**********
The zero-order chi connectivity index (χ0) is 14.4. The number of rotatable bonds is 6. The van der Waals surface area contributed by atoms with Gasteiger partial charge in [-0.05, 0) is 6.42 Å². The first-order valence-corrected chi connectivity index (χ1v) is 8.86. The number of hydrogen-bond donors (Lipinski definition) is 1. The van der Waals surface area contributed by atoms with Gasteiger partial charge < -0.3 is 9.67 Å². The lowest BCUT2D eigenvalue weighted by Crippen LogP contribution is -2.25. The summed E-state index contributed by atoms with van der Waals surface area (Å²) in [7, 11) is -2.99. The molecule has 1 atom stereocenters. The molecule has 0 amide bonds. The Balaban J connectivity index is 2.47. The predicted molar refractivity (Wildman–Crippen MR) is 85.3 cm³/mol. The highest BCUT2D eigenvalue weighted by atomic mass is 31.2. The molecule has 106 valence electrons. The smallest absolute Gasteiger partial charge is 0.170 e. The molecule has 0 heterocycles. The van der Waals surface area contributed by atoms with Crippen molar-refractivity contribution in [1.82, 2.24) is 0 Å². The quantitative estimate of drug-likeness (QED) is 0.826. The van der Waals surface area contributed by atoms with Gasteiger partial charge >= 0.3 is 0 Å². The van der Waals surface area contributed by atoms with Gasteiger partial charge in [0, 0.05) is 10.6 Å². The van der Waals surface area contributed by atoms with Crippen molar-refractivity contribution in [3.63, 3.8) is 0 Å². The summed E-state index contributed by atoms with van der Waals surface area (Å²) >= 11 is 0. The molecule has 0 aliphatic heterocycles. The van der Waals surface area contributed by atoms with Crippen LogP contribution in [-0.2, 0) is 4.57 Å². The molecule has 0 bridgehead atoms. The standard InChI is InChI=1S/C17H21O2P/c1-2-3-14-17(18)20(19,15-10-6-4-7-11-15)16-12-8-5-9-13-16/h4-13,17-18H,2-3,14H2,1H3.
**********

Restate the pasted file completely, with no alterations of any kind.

The zero-order chi connectivity index (χ0) is 14.4. The number of rotatable bonds is 6. The van der Waals surface area contributed by atoms with Gasteiger partial charge in [-0.05, 0) is 6.42 Å². The first-order valence-corrected chi connectivity index (χ1v) is 8.86. The number of hydrogen-bond donors (Lipinski definition) is 1. The van der Waals surface area contributed by atoms with Gasteiger partial charge < -0.3 is 9.67 Å². The lowest BCUT2D eigenvalue weighted by Crippen LogP contribution is -2.25. The summed E-state index contributed by atoms with van der Waals surface area (Å²) in [7, 11) is -2.99. The molecule has 1 atom stereocenters. The molecule has 0 amide bonds. The Balaban J connectivity index is 2.47. The predicted molar refractivity (Wildman–Crippen MR) is 85.3 cm³/mol. The highest BCUT2D eigenvalue weighted by atomic mass is 31.2. The molecule has 106 valence electrons. The smallest absolute Gasteiger partial charge is 0.170 e. The molecule has 0 heterocycles. The van der Waals surface area contributed by atoms with Crippen molar-refractivity contribution in [1.82, 2.24) is 0 Å². The quantitative estimate of drug-likeness (QED) is 0.826. The van der Waals surface area contributed by atoms with Gasteiger partial charge >= 0.3 is 0 Å². The van der Waals surface area contributed by atoms with Gasteiger partial charge in [0, 0.05) is 10.6 Å². The van der Waals surface area contributed by atoms with Crippen molar-refractivity contribution in [3.63, 3.8) is 0 Å². The summed E-state index contributed by atoms with van der Waals surface area (Å²) >= 11 is 0. The molecule has 0 aliphatic heterocycles. The van der Waals surface area contributed by atoms with Crippen LogP contribution in [-0.2, 0) is 4.57 Å². The molecule has 0 bridgehead atoms. The standard InChI is InChI=1S/C17H21O2P/c1-2-3-14-17(18)20(19,15-10-6-4-7-11-15)16-12-8-5-9-13-16/h4-13,17-18H,2-3,14H2,1H3.